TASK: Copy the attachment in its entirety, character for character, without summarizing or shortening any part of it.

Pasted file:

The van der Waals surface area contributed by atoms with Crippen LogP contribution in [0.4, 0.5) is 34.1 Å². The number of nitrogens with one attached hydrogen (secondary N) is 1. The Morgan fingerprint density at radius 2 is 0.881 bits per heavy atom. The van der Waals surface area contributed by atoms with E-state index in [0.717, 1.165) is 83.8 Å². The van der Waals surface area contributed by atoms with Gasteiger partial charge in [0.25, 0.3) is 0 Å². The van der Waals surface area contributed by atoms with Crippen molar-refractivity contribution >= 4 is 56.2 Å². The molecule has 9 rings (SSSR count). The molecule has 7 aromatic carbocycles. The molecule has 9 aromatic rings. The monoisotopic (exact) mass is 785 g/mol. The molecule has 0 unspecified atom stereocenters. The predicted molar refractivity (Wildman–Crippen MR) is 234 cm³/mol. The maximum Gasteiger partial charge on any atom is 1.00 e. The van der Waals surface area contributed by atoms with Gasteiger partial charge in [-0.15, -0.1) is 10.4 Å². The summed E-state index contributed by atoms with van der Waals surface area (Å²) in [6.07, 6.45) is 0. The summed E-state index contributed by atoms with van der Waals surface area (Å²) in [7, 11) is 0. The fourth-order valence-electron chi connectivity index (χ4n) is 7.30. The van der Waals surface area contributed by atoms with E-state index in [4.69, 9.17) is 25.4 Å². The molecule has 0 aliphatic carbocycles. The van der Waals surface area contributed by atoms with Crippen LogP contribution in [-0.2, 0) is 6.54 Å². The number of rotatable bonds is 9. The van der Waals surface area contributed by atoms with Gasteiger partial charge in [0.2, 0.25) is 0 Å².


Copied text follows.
The van der Waals surface area contributed by atoms with Crippen LogP contribution in [0.4, 0.5) is 34.1 Å². The number of nitrogens with one attached hydrogen (secondary N) is 1. The Morgan fingerprint density at radius 2 is 0.881 bits per heavy atom. The van der Waals surface area contributed by atoms with E-state index in [0.717, 1.165) is 83.8 Å². The van der Waals surface area contributed by atoms with Gasteiger partial charge in [0.25, 0.3) is 0 Å². The van der Waals surface area contributed by atoms with Crippen molar-refractivity contribution >= 4 is 56.2 Å². The molecule has 9 rings (SSSR count). The molecule has 7 aromatic carbocycles. The molecule has 9 aromatic rings. The monoisotopic (exact) mass is 785 g/mol. The molecule has 0 unspecified atom stereocenters. The predicted molar refractivity (Wildman–Crippen MR) is 234 cm³/mol. The maximum Gasteiger partial charge on any atom is 1.00 e. The van der Waals surface area contributed by atoms with Gasteiger partial charge in [-0.15, -0.1) is 10.4 Å². The summed E-state index contributed by atoms with van der Waals surface area (Å²) in [6.07, 6.45) is 0. The summed E-state index contributed by atoms with van der Waals surface area (Å²) in [7, 11) is 0. The fourth-order valence-electron chi connectivity index (χ4n) is 7.30. The van der Waals surface area contributed by atoms with E-state index in [4.69, 9.17) is 25.4 Å². The molecule has 0 aliphatic carbocycles. The van der Waals surface area contributed by atoms with Crippen LogP contribution in [-0.2, 0) is 6.54 Å². The number of rotatable bonds is 9. The van der Waals surface area contributed by atoms with Gasteiger partial charge in [0.2, 0.25) is 0 Å².